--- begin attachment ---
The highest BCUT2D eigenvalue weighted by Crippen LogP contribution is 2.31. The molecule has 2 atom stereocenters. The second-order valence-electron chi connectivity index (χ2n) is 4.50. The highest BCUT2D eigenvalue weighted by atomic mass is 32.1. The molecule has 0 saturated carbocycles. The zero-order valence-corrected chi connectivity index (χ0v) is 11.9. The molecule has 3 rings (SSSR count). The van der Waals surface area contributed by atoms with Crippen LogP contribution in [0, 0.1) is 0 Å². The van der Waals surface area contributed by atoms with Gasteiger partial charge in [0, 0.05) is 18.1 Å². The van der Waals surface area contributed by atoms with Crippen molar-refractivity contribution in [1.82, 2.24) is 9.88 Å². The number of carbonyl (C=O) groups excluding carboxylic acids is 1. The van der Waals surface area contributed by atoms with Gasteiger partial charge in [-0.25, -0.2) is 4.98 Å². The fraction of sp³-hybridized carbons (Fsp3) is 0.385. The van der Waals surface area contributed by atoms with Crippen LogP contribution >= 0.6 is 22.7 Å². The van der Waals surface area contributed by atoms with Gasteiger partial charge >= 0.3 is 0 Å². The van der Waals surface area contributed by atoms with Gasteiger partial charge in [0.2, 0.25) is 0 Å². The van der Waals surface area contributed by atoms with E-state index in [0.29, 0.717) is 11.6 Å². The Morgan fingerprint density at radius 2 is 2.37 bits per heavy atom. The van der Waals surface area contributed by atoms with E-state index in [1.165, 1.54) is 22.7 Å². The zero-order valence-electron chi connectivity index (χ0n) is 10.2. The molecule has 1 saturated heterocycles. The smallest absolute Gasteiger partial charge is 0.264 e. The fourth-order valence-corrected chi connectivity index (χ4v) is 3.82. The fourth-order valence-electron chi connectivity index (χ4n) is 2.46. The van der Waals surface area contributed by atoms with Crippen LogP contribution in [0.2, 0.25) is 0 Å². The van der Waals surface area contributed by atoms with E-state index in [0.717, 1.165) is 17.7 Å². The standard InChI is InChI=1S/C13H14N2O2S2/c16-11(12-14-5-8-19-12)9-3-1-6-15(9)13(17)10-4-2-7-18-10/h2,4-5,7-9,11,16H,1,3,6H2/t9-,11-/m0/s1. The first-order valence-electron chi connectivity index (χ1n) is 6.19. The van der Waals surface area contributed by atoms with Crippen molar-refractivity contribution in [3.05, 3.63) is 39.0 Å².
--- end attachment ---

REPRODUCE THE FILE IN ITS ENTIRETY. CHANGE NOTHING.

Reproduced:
The highest BCUT2D eigenvalue weighted by Crippen LogP contribution is 2.31. The molecule has 2 atom stereocenters. The second-order valence-electron chi connectivity index (χ2n) is 4.50. The highest BCUT2D eigenvalue weighted by atomic mass is 32.1. The molecule has 0 saturated carbocycles. The zero-order valence-corrected chi connectivity index (χ0v) is 11.9. The molecule has 3 rings (SSSR count). The van der Waals surface area contributed by atoms with Crippen LogP contribution in [0, 0.1) is 0 Å². The van der Waals surface area contributed by atoms with Gasteiger partial charge in [0, 0.05) is 18.1 Å². The van der Waals surface area contributed by atoms with Crippen molar-refractivity contribution in [1.82, 2.24) is 9.88 Å². The number of carbonyl (C=O) groups excluding carboxylic acids is 1. The van der Waals surface area contributed by atoms with Gasteiger partial charge in [-0.25, -0.2) is 4.98 Å². The fraction of sp³-hybridized carbons (Fsp3) is 0.385. The van der Waals surface area contributed by atoms with Crippen LogP contribution >= 0.6 is 22.7 Å². The van der Waals surface area contributed by atoms with Gasteiger partial charge >= 0.3 is 0 Å². The van der Waals surface area contributed by atoms with Gasteiger partial charge in [0.2, 0.25) is 0 Å². The van der Waals surface area contributed by atoms with E-state index in [0.29, 0.717) is 11.6 Å². The Morgan fingerprint density at radius 2 is 2.37 bits per heavy atom. The van der Waals surface area contributed by atoms with E-state index in [1.165, 1.54) is 22.7 Å². The zero-order valence-electron chi connectivity index (χ0n) is 10.2. The molecule has 1 saturated heterocycles. The smallest absolute Gasteiger partial charge is 0.264 e. The fourth-order valence-corrected chi connectivity index (χ4v) is 3.82. The fourth-order valence-electron chi connectivity index (χ4n) is 2.46. The van der Waals surface area contributed by atoms with Crippen LogP contribution in [0.2, 0.25) is 0 Å². The van der Waals surface area contributed by atoms with E-state index in [0.717, 1.165) is 17.7 Å². The standard InChI is InChI=1S/C13H14N2O2S2/c16-11(12-14-5-8-19-12)9-3-1-6-15(9)13(17)10-4-2-7-18-10/h2,4-5,7-9,11,16H,1,3,6H2/t9-,11-/m0/s1. The first-order valence-electron chi connectivity index (χ1n) is 6.19. The van der Waals surface area contributed by atoms with Crippen molar-refractivity contribution in [3.05, 3.63) is 39.0 Å².